Bend radii. The smaller the bend radius, the more a cable can be bent without inducing damage. Minimum bend radii will be dependent on the type of cable being used and the application style of the cable’s installation. For example, a continuous flexing cable used in a continuous flexing application where cables are rolling back and forth in a linear motion will have a larger bend radius than if it was being used in a stationary application. This is due to the significantly higher amount of stress in the former over the latter.
A FLEXIBLE EDGE The importance of bend radii in cabling lends itself to a larger discussion of data cable flexibility––and how a data cable should be constructed based on if and how a machine moves. When a cable is designed for a special flexing application, it has to be manufactured on a unique cabling machine that minimizes the back-twist on the cable conductors. Types of cable motion include:
• Continuous flex. The cable is rolling or flexing back and forth in a linear motion. These cables are typically used in cable track applications.
• Torsional flex. The cable is being twisted clockwise and counterclockwise with angles varying from 90 to 360 degrees. This type of flexing usually occurs on robotic equipment that is constantly being twisted or flexed for long periods of time.
• Bending flex. Known as a “tick tock” motion, the cable is being flexed back and forth while one end remains stationary. The majority of the stress on the cable is on the two focal points where the bend and load are being applied.
In terms of their construction, continous flexing and torsion cables can have fine stranding up to 19 wires, allowing for greater flexibility. They also undergo rigorous testing to ensure they can survive the demands of harsh industrial environments. The ETHERLINE® TORSION Cat.7 cable, for example, is suitable for high-torsion stress and is tested with up to 5 million bending cycles, as well as a right/left movement of 180 degrees per meter.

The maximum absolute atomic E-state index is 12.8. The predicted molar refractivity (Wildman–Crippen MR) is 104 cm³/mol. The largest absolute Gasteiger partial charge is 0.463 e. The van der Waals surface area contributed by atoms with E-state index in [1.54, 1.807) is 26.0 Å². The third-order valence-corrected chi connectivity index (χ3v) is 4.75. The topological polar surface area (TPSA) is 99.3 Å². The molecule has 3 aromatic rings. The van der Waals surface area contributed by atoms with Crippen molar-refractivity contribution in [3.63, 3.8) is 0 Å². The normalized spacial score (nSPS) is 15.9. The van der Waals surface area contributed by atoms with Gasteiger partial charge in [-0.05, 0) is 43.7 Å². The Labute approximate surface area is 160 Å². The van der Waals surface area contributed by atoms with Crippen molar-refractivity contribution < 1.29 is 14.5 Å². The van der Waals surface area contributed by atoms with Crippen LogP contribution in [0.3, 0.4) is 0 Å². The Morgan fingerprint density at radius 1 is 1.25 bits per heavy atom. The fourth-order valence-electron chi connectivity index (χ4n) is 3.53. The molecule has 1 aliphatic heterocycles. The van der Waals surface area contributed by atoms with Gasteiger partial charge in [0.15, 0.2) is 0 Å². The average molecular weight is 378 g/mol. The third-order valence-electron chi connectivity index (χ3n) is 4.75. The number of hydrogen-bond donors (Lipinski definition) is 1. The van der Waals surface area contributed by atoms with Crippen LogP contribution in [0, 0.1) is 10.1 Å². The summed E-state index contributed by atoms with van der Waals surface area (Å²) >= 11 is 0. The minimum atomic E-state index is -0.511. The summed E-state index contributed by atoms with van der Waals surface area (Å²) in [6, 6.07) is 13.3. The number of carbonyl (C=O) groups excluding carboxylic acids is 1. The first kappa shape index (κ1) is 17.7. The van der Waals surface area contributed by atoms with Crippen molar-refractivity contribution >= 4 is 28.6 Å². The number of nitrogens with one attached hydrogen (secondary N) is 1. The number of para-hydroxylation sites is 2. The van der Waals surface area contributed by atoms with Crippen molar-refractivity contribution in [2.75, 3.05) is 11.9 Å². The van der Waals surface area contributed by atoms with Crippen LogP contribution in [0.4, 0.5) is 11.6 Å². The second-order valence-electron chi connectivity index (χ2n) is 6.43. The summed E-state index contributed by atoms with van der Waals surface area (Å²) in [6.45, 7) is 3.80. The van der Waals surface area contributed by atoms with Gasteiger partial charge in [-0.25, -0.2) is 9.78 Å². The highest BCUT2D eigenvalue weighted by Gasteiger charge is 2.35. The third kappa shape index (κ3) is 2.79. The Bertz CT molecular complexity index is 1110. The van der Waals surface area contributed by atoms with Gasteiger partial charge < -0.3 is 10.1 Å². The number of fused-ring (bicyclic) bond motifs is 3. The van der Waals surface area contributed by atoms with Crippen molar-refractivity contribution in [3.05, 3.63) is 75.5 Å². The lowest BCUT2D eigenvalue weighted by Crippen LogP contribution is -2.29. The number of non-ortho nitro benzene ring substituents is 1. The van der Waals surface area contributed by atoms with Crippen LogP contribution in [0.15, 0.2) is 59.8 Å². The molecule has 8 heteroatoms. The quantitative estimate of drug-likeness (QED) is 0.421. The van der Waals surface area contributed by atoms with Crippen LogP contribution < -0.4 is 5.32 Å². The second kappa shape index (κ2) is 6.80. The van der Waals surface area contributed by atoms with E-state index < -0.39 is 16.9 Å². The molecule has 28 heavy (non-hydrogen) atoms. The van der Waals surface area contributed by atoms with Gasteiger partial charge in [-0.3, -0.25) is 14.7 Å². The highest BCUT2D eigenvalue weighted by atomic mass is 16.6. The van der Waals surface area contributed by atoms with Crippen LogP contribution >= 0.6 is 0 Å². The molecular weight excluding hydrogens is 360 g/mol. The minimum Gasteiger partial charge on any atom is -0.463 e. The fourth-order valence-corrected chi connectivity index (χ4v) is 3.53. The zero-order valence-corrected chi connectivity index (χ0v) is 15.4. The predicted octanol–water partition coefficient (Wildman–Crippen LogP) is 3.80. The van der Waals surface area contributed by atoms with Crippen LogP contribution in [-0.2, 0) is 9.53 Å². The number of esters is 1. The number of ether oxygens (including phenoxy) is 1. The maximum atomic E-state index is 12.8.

The Internet of Things links cyber-physical systems– –“smart” machines with embedded hardware and software––in a global network. The phenomenon, which is already in motion, is set to become even more important for industrial production in the coming years. The world of factory automation, which is largely based on electrical engineering and hierarchical structures, will transform into smart factory networks, in which production plants can communicate with one another.
THE FACE OF THE SMART FACTORY
TRANSMISSION COMPARISON Category Max. Transmission Rate Service
Cat.5/5e Up to 100 MHz • Fast Ethernet (100Mbit) • Gigabit Ethernet
Cat.6 Up to 250 MHz • Fast Ethernet • Gigabit Ethernet
Cat.6A Up to 500 MHz • 10 Gigabit Ethernet
Cat.7 Up to 600 MHz • 10 Gigabit Ethernet
Cat.7A Up to 1 GHz • 10 Gigabit Ethernet
Lapp Group 29 Hanover Road, Florham Park, NJ 07932 T. 800 774 3539 www.lappusa.com www.lappcanada.com